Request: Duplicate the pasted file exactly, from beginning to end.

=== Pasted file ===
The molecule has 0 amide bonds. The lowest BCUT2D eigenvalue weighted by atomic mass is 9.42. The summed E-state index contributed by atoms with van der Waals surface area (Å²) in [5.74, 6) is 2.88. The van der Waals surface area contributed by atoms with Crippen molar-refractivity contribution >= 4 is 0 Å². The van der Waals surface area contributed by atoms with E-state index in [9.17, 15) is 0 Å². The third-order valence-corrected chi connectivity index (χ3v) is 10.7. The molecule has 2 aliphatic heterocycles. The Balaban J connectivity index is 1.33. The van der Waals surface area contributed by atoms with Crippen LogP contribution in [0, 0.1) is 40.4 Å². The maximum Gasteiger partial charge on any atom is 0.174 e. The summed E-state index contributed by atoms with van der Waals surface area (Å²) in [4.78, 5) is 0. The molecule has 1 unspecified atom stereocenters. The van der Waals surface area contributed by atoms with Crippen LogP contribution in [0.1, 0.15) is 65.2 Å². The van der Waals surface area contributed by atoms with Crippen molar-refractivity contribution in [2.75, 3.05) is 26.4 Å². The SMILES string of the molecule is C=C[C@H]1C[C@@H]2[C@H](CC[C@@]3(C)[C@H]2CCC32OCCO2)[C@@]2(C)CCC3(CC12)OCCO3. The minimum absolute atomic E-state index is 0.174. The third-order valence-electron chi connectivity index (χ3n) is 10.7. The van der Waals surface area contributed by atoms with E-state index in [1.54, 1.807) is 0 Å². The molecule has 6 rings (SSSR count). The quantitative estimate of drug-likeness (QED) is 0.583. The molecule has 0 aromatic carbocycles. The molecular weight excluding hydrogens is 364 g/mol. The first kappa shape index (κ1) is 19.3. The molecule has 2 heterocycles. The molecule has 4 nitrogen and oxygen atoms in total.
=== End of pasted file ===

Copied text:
The molecule has 0 amide bonds. The lowest BCUT2D eigenvalue weighted by atomic mass is 9.42. The summed E-state index contributed by atoms with van der Waals surface area (Å²) in [5.74, 6) is 2.88. The van der Waals surface area contributed by atoms with Crippen molar-refractivity contribution >= 4 is 0 Å². The van der Waals surface area contributed by atoms with E-state index in [9.17, 15) is 0 Å². The third-order valence-corrected chi connectivity index (χ3v) is 10.7. The molecule has 2 aliphatic heterocycles. The Balaban J connectivity index is 1.33. The van der Waals surface area contributed by atoms with Crippen LogP contribution in [0, 0.1) is 40.4 Å². The maximum Gasteiger partial charge on any atom is 0.174 e. The summed E-state index contributed by atoms with van der Waals surface area (Å²) in [4.78, 5) is 0. The molecule has 1 unspecified atom stereocenters. The van der Waals surface area contributed by atoms with Crippen LogP contribution in [0.1, 0.15) is 65.2 Å². The van der Waals surface area contributed by atoms with Crippen molar-refractivity contribution in [2.75, 3.05) is 26.4 Å². The SMILES string of the molecule is C=C[C@H]1C[C@@H]2[C@H](CC[C@@]3(C)[C@H]2CCC32OCCO2)[C@@]2(C)CCC3(CC12)OCCO3. The minimum absolute atomic E-state index is 0.174. The third-order valence-electron chi connectivity index (χ3n) is 10.7. The van der Waals surface area contributed by atoms with E-state index in [1.54, 1.807) is 0 Å². The molecule has 6 rings (SSSR count). The quantitative estimate of drug-likeness (QED) is 0.583. The molecule has 0 aromatic carbocycles. The molecular weight excluding hydrogens is 364 g/mol. The first kappa shape index (κ1) is 19.3. The molecule has 2 heterocycles. The molecule has 4 nitrogen and oxygen atoms in total.